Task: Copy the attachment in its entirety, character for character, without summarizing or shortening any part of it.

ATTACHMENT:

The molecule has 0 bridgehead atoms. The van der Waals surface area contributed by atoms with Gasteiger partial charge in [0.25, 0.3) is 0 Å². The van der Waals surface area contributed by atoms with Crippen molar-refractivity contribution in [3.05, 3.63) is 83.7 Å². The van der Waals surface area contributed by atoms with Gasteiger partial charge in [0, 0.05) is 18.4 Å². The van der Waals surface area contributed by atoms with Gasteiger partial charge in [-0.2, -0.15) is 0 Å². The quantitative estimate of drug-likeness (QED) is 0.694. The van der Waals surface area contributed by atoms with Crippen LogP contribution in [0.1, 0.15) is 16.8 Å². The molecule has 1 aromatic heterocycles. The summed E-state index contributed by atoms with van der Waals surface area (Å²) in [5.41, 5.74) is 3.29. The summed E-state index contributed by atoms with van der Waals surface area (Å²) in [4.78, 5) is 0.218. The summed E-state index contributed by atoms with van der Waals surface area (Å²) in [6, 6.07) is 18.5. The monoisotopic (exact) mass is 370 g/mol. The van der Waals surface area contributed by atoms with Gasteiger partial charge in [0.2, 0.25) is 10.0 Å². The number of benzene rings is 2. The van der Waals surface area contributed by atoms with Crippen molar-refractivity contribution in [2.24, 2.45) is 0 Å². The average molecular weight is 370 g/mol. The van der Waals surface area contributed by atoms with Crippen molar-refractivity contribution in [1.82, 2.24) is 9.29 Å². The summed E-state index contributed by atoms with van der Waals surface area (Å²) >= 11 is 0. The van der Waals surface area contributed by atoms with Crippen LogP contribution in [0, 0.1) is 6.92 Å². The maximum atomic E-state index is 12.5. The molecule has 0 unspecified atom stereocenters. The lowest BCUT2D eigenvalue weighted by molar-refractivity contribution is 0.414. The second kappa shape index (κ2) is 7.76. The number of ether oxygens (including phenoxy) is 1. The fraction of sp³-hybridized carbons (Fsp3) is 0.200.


The molecule has 0 bridgehead atoms. The van der Waals surface area contributed by atoms with Gasteiger partial charge in [0.25, 0.3) is 0 Å². The van der Waals surface area contributed by atoms with Crippen molar-refractivity contribution in [3.05, 3.63) is 83.7 Å². The van der Waals surface area contributed by atoms with Gasteiger partial charge in [0, 0.05) is 18.4 Å². The van der Waals surface area contributed by atoms with Gasteiger partial charge in [-0.2, -0.15) is 0 Å². The quantitative estimate of drug-likeness (QED) is 0.694. The van der Waals surface area contributed by atoms with Crippen LogP contribution in [0.1, 0.15) is 16.8 Å². The molecule has 1 aromatic heterocycles. The summed E-state index contributed by atoms with van der Waals surface area (Å²) in [5.41, 5.74) is 3.29. The summed E-state index contributed by atoms with van der Waals surface area (Å²) in [4.78, 5) is 0.218. The summed E-state index contributed by atoms with van der Waals surface area (Å²) in [6, 6.07) is 18.5. The monoisotopic (exact) mass is 370 g/mol. The van der Waals surface area contributed by atoms with Gasteiger partial charge in [0.2, 0.25) is 10.0 Å². The number of benzene rings is 2. The van der Waals surface area contributed by atoms with Crippen molar-refractivity contribution in [2.24, 2.45) is 0 Å². The average molecular weight is 370 g/mol. The van der Waals surface area contributed by atoms with Crippen molar-refractivity contribution in [1.82, 2.24) is 9.29 Å². The summed E-state index contributed by atoms with van der Waals surface area (Å²) >= 11 is 0. The van der Waals surface area contributed by atoms with Crippen LogP contribution in [0, 0.1) is 6.92 Å². The maximum atomic E-state index is 12.5. The molecule has 0 unspecified atom stereocenters. The lowest BCUT2D eigenvalue weighted by molar-refractivity contribution is 0.414. The second kappa shape index (κ2) is 7.76. The number of ether oxygens (including phenoxy) is 1. The fraction of sp³-hybridized carbons (Fsp3) is 0.200.